MOST of us had a teddy when we were little.
It might not necessarily have been a bear but we all had something warm and soft we could cuddle into at bedtime.
My younger brother had a stuffed dog called, well, Dog, who was so worn by the end, our mum had to sew him into his own pair of flannel pyjamas because most of his body was gone.
And Shaw Jr’s constant companion was a small black-and-white cat with a red hat called Cat – yes, yes, where do the Shaws get these wildly inventive names? – who, even though he’ll be 17 shortly, can still be found clutched in his hand when you go into his room to kick his bottom out of bed at the crack of midday.
I hope his rugby team-mates don’t read this…
Lorraine Hitchings has been fascinated by teddy bears since she was a child.
A historian and collector, she’s passionate about old bears and their history in particular and gives lectures around the country.
A regular contributor to the Teddy Bear Times magazine, Lorraine also runs her own teddy- bear website and has compiled a book on her favourite subject.
Lorraine says: “Teddy Bear. For the vast majority of us, those two words conjure up a picture of a soft toy from our childhood whose eyes are a bit wobbly, whose nose has probably almost disappeared, whose fur has all been loved off and who is possibly missing an ear.
“He may very well be stored away somewhere along with all the memories you once shared but you have never forgotten.
“If he has been one of those lucky bears, he might still be sitting on your bed, just as he did when you were a child.
“It is because of all the wear he has and because of all the hands that have held him that he seems to have a special warmth and ability to evoke the past.”
The teddy-bear tale began with Margarete Steiff – some of you might recognise that name – who was born in Germany in the mid-1800s.
Wheelchair-bound after contracting polio, she was extremely bright and decided to teach herself to sew.
Margarete started making little felt elephants, which quickly became popular in a time when every other toy was wooden or metal, and turning her attention to other animals, she made her first bear in 1892.
Demand was such that Margarete had to turn to her brother Fritz and his son Richard, who had already designed some toy bears, and the breakthrough came in 1902 when the latter designed a bear that was moveable, thanks to a series of string joints, and the legendary Steiff bear was born.
At last, here was a bear that could be cuddled but even then, it was called a “stuffed misfit” until a New York wholesaler saw one on the Steiff stall at the Leipzig Toy Festival, immediately placed an order for 3,000, and the rest is history.
But he wasn’t called Teddy just yet.
That came in 1902 when President Teddy Roosevelt, after an unsuccessful bear hunt, refused to shoot a sad old bear that had been tied to a stake as a consolation trophy.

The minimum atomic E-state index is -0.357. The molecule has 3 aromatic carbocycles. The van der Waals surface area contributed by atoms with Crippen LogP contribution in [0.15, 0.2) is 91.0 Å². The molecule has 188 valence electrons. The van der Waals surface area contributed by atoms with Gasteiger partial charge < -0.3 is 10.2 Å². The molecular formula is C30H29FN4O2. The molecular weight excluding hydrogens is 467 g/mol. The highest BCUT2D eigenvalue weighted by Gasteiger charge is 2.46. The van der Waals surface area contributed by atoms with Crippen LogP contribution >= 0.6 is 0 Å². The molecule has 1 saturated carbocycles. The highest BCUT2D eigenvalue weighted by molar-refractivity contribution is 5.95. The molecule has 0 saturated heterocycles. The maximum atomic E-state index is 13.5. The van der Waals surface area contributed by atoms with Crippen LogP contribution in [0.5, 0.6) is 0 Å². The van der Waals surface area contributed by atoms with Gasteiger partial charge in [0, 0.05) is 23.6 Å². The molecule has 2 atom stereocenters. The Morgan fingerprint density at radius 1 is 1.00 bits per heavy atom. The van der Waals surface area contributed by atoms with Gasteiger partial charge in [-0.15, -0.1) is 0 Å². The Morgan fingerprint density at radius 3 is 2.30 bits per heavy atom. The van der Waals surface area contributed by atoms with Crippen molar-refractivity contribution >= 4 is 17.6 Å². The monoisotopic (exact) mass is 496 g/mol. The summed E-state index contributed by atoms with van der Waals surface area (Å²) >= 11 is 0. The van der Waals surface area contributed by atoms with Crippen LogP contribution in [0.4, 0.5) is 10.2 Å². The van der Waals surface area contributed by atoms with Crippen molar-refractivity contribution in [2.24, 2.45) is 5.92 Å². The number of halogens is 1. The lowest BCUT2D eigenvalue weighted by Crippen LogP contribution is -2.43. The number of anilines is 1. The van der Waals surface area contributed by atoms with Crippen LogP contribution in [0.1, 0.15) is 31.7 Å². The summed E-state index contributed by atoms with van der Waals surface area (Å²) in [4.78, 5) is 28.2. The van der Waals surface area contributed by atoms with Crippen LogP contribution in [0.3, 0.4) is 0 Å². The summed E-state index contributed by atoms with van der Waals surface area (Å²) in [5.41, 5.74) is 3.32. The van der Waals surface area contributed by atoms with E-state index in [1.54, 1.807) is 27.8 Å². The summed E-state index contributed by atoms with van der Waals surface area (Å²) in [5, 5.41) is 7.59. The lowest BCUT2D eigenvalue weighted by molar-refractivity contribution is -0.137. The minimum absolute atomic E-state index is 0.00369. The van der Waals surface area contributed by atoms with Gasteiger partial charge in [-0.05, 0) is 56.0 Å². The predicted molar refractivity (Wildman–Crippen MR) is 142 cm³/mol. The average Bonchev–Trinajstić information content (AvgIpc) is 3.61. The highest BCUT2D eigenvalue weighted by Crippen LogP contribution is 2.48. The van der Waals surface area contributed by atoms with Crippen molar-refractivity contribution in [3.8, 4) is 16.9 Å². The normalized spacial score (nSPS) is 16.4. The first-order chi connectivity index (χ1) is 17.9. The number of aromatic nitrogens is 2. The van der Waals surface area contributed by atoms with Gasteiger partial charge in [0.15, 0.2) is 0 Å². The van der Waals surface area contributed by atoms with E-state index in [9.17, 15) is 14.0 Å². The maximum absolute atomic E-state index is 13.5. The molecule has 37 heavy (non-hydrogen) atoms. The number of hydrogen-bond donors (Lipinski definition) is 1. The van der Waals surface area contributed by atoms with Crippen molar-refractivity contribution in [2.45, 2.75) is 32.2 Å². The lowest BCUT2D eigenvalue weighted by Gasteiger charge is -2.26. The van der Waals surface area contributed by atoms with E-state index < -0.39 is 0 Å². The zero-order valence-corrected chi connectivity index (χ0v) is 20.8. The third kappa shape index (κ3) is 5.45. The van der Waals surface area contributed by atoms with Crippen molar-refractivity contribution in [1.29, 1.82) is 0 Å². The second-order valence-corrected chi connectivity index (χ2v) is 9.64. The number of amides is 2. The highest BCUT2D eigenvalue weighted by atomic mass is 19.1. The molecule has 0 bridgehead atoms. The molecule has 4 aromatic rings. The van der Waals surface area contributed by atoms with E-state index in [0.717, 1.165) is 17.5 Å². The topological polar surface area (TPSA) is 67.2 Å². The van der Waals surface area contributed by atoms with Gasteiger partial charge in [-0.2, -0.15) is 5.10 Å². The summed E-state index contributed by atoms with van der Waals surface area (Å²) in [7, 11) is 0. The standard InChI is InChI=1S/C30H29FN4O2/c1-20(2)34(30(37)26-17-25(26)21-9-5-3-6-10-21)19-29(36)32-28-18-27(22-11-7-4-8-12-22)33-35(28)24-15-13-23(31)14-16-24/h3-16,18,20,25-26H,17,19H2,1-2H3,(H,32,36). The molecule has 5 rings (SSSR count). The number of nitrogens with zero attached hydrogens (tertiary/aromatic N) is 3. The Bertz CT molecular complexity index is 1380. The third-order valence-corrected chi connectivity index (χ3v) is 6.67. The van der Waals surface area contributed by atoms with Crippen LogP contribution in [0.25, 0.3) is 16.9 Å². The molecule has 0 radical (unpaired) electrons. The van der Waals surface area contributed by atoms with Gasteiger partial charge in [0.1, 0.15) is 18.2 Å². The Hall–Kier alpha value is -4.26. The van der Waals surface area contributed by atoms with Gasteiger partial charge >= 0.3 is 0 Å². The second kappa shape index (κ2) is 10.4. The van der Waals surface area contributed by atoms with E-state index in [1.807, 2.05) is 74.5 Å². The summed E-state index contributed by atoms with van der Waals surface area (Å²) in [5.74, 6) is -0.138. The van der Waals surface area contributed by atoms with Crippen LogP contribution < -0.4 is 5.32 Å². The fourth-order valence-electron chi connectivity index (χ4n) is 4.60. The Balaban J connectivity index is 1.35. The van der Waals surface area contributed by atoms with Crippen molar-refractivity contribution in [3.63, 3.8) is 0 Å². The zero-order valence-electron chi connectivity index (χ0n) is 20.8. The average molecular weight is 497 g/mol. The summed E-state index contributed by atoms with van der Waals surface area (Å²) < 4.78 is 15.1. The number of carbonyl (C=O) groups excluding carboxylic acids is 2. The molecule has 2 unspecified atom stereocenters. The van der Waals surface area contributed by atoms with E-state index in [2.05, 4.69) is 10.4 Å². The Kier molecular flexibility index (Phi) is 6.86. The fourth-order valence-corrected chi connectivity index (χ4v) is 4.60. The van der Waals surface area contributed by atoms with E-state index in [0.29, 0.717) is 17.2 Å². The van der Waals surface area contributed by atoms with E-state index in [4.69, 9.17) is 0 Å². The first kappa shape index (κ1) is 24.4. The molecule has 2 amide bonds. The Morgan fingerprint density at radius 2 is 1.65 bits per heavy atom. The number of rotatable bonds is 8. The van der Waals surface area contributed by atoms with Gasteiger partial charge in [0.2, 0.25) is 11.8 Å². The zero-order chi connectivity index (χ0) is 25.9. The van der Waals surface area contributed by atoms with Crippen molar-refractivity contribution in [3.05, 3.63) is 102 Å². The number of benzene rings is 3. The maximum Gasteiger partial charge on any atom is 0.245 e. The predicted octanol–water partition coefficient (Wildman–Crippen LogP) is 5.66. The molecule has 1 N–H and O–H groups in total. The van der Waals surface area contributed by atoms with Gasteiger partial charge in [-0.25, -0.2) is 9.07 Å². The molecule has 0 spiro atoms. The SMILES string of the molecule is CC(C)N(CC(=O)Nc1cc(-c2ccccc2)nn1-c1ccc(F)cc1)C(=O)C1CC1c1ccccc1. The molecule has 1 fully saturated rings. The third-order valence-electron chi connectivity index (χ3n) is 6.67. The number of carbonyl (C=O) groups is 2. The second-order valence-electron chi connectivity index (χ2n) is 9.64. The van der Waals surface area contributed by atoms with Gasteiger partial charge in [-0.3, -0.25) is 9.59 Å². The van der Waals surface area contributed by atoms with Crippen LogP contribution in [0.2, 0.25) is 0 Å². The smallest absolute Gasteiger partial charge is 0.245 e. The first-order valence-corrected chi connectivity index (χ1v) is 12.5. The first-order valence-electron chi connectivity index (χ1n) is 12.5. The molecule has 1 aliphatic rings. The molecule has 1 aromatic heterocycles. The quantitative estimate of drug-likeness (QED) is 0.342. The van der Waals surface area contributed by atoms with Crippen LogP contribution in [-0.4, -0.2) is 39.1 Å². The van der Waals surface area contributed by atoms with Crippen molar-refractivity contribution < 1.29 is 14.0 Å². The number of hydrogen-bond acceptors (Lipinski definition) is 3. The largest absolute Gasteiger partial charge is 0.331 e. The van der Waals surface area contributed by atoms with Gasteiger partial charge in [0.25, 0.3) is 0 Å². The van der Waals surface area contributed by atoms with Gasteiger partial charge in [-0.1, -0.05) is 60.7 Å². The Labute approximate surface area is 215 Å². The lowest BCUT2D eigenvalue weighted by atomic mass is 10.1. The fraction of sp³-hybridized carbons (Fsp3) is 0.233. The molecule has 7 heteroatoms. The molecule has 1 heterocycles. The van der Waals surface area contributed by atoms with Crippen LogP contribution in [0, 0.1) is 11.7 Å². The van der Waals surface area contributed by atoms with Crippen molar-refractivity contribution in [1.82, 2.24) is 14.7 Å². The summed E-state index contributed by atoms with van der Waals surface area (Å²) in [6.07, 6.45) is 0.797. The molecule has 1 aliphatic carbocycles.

A political cartoonist saw this and drew the scene, and teddy bears are still sometimes made with the face of the bear in the cartoon, which became known as the Heart-Shaped Bear.
Back in Brooklyn, Morris Michtom saw the cartoon and asked his wife Rose to make a lookalike bear to sell in their shop.
It was put in the window next to the cartoon and sold quickly so Rose made more, and as they’d named it Teddy’s Bear, a legend was born.
The popularity of the little stuffed fellas spread like wildfire on both sides of the Atlantic.
A famous early bear was given to restaurant manager Gaspare Gatti just before he boarded a ship – sadly this was the Titanic.
Gatti’s body was recovered and the bear found tucked safely inside a tobacco pouch in his coat pocket and sent to his widow.
It was later sold to a collector for £9,500 but replicas were produced.
When news of the disaster reached the UK, Harrods requested Steiff produce some black bears for a window-display tribute and these so-called Mourning Bears are now much sought-after.
When the First World War broke out, many troops took teddy bears to the front as lucky mascots but as the blockade meant British servicemen couldn’t buy Steiff bears, a company called Farnell stepped into the breach to manufacture what are now called Soldier Bears or Sweetheart Bears.
Britain had proved to be a bit stubborn when it came to falling in love with teddy bears but that changed from the 1920s, thanks largely to two cartoon teddies.
Firstly, Lord Beaverbrook told the editor of The Daily Express to launch a cartoon strip that would outshine rivals, and Mary Tourtel, the night-news editor’s wife and well-known illustrator of children’s books, came up with a little fella dressed in a red jumper, yellow tartan trousers and scarf, called Rupert.
It’s thought Rupert started the craze of dressing bears up in different outfits.
A year later, a lorry-load of bears was delivered to Harrods, where a lady bought one for her son’s first birthday.
He was called Christopher Robin and the bear was called Edward, though this was later changed to Winnie the Pooh, when the boy’s father, AA Milne, wrote about their adventures.
Incredibly, the original Winnie still exists in the New York Public Library.
Another famous British bear – well, he’s actually from Peru – is Paddington, and he boosted sales in the 70s. Torvill and Dean had one of the duffle coat-clad bears as their mascot.
Teddy bears have always been popular mascots.
Donald Campbell was always accompanied by Mr Whoppit on his speed-record attempts, and when he died after Bluebird crashed on Coniston, the bear floated to the surface and survived.
Teddy Bears: A History And Collector’s Guide by Lorraine Hitchings is published by Amberley Books.
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